One of the reasons the inflation specter is always lurking, is that on the surface, there are a number of similarities between the inflationary ’70s and today:
• high unemployment
• slow growth
• loose monetary policy
• atmospheric energy prices.
But upon closer review, it’s clear that the fundamentals of the economy are quite different now.
For starters, unemployment hit 8.5% for only one year in the 1970s. We’ve had three years of 9% unemployment, with no relief in sight; if for no other reason than the crippling political gridlock that has descended upon Washington.
In the ‘70s, the Fed’s easy money was in part an overreaction to a temporary oil shock rather than an emergency effort to combat a once-in-100-years financial crisis. Politics played a part too.
Of course, I think Richard Nixon made the situation worse by pushing then Fed chair Arthur Burns to goose the economy earlier and for longer than he should have. Nixon’s reason: to improve his re-election prospects. In one famous exchange, Tricky Dick joked with Burns about “the myth of the autonomous Fed.”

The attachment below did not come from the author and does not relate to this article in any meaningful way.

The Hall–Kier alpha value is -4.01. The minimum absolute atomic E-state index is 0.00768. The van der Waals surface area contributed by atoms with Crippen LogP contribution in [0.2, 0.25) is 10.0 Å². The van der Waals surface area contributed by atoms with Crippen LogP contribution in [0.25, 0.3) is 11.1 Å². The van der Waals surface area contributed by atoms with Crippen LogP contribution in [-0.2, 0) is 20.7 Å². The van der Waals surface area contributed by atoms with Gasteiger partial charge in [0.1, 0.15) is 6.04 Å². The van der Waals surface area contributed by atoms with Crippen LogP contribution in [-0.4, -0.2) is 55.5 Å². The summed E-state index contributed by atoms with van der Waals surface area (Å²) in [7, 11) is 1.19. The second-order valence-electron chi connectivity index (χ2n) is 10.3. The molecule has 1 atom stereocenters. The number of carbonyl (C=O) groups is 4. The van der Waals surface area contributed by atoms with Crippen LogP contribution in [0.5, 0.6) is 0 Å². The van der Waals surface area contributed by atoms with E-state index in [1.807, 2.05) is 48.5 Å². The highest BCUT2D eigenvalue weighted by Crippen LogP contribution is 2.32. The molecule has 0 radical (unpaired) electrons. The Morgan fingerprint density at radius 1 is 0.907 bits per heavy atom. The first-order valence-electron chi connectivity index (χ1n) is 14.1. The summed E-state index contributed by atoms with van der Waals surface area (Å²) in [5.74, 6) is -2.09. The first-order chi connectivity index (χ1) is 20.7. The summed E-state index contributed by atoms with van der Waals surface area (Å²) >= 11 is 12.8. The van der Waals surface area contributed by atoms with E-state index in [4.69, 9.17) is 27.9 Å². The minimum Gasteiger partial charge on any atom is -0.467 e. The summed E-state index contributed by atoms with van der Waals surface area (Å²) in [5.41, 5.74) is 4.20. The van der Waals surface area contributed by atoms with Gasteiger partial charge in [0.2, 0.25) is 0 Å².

Unfortunately, the current economy is much closer to that of the 1930s than to that of the 1970s. The U.S. is facing a huge debt overhang, long-term high unemployment and serious political unrest.
Presumably, this is why the Fed seems to be intent on keeping nominal GDP growth high.
During the latest Fed meeting, at the beginning of November, the Fed governors worried that politicians wouldn’t have the stomach to stick to the growth program once inflation started rising.
But the simple fact that it was discussed is big news; topics like this don’t get discussed at Fed meetings unless they are being taken pretty seriously.
Naturally, as with everything else these days, the growth target itself might become a political football. Yet by setting such a target, the Fed could provide the sort of stability that markets have been looking for since the financial crisis. Rather than money dumps that encourage speculative bubbles, it promises that central bankers would bring out the big guns and fire them until the war is won, if really necessary.
It would also place the economic action into the hands of someone who can actually act–Mr. Bernanke.
As the pre-election bickering continues, it’s crystal clear nobody in Washington will.